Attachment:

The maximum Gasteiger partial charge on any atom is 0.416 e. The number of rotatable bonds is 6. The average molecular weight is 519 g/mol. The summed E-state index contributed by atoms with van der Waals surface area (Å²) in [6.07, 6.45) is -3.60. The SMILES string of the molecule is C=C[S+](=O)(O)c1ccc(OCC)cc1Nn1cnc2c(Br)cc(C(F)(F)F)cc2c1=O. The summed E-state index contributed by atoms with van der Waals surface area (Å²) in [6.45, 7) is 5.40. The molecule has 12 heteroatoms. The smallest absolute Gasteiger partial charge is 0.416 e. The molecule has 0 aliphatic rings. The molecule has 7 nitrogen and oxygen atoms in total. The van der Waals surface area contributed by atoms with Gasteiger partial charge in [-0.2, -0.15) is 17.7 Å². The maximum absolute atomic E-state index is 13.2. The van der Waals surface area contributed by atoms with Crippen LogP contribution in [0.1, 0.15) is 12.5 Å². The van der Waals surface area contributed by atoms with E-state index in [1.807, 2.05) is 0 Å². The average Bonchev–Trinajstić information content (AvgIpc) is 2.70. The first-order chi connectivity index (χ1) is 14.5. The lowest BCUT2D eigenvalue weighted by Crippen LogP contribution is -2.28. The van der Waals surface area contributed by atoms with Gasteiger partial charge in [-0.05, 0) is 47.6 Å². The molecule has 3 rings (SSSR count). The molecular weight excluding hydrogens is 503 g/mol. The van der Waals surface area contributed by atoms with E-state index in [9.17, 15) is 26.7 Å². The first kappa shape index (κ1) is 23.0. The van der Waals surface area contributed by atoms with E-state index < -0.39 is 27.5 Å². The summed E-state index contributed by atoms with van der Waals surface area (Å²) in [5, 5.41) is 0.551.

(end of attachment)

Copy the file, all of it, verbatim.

The maximum Gasteiger partial charge on any atom is 0.416 e. The number of rotatable bonds is 6. The average molecular weight is 519 g/mol. The summed E-state index contributed by atoms with van der Waals surface area (Å²) in [6.07, 6.45) is -3.60. The SMILES string of the molecule is C=C[S+](=O)(O)c1ccc(OCC)cc1Nn1cnc2c(Br)cc(C(F)(F)F)cc2c1=O. The summed E-state index contributed by atoms with van der Waals surface area (Å²) in [6.45, 7) is 5.40. The molecule has 12 heteroatoms. The smallest absolute Gasteiger partial charge is 0.416 e. The molecule has 0 aliphatic rings. The molecule has 7 nitrogen and oxygen atoms in total. The van der Waals surface area contributed by atoms with Gasteiger partial charge in [-0.2, -0.15) is 17.7 Å². The maximum absolute atomic E-state index is 13.2. The van der Waals surface area contributed by atoms with Crippen LogP contribution in [0.1, 0.15) is 12.5 Å². The van der Waals surface area contributed by atoms with E-state index in [1.807, 2.05) is 0 Å². The average Bonchev–Trinajstić information content (AvgIpc) is 2.70. The first-order chi connectivity index (χ1) is 14.5. The lowest BCUT2D eigenvalue weighted by Crippen LogP contribution is -2.28. The van der Waals surface area contributed by atoms with Gasteiger partial charge in [-0.05, 0) is 47.6 Å². The molecule has 3 rings (SSSR count). The molecular weight excluding hydrogens is 503 g/mol. The van der Waals surface area contributed by atoms with E-state index in [9.17, 15) is 26.7 Å². The first kappa shape index (κ1) is 23.0. The van der Waals surface area contributed by atoms with E-state index < -0.39 is 27.5 Å². The summed E-state index contributed by atoms with van der Waals surface area (Å²) in [5, 5.41) is 0.551.